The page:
How has electroconvulsive therapy (ECT) evolved over time?

Updated: Sep 24, 2019
  • Author: Mehul V Mankad, MD; Chief Editor: Dennis M Popeo, MD  more...
  • Print


In 1934, the Hungarian neuropathologist Ladislas Joseph von Meduna began the modern era of convulsive therapy by using intramuscular injection of camphor and pentylenetetrazol to treat catatonic schizophrenia. This approach was dubbed chemical convulsive therapy (CCT). [7]  In 1938, Italian psychiatrist Lucio Bini and neurologist Ugo Cerletti performed the first electrical induction of seizures in a catatonic patient and produced a successful treatment response. Their electrical stimulation of the ictal response was more reliable than chemical stimulation. Initially the approach was given a variety of names, but the term electroconvulsive therapy was eventually identified as the leading nomenclature. Lothar Kalinowsky, one of Cerletti's assistants, left Italy in 1939 and performed the first ECT in the United States in 1940. [8]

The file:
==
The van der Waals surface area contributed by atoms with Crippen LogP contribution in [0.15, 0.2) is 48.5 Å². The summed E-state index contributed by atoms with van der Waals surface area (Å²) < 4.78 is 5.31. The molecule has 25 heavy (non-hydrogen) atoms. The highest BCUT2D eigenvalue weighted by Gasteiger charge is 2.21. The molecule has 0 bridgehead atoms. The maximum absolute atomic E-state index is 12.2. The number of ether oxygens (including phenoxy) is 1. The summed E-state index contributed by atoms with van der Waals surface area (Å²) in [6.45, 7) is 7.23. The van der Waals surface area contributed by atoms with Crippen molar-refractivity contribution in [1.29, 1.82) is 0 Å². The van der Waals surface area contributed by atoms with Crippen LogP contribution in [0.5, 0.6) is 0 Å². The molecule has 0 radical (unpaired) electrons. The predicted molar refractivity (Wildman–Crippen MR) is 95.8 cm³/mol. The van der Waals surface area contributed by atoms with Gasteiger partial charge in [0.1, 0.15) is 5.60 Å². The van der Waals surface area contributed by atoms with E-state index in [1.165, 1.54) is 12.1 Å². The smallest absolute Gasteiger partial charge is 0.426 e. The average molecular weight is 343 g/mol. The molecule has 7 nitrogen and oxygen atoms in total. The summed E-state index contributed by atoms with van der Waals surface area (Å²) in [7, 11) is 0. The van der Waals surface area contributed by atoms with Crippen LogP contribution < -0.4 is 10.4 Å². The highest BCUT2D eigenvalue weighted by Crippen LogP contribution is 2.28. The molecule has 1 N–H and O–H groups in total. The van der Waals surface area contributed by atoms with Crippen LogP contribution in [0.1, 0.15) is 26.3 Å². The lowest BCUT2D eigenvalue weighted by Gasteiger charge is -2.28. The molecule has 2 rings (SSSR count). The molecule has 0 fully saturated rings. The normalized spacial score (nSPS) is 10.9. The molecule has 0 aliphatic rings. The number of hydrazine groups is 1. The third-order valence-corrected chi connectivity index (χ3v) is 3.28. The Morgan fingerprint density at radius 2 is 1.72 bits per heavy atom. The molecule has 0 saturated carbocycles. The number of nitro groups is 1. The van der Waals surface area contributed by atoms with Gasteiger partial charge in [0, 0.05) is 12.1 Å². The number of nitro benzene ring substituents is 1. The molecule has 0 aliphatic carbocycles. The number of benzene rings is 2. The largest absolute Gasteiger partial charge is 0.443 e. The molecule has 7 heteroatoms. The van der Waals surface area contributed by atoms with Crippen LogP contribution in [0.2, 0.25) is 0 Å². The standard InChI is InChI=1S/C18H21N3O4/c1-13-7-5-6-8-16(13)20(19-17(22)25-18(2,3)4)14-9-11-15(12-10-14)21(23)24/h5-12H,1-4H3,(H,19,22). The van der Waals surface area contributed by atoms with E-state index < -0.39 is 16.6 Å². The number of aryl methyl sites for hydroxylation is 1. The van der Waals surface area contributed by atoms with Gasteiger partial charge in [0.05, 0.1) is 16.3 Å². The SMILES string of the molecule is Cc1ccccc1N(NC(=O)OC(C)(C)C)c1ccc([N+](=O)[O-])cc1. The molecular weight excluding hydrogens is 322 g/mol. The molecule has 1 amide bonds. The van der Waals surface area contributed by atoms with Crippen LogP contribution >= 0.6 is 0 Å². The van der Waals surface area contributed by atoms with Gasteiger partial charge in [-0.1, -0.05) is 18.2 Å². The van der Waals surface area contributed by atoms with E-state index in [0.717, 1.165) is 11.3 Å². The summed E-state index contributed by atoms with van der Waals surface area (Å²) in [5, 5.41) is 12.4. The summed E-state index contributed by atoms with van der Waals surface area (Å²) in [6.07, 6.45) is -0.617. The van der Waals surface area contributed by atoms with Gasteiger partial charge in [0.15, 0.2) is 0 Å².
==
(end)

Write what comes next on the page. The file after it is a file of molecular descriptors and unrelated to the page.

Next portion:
In 1978, the APA published the first Task Force Report on ECT, with the goal of establishing standards for consent and the technical and clinical aspects of the conduct of ECT. [9]  In 1985, the National Institutes of Health and National Institute of Mental Health Consensus Conference on ECT endorsed a role for the use of ECT and advocated research and national standards of practice. [10]

Did this answer your question?
Additional feedback? (Optional)
Thank you for your feedback!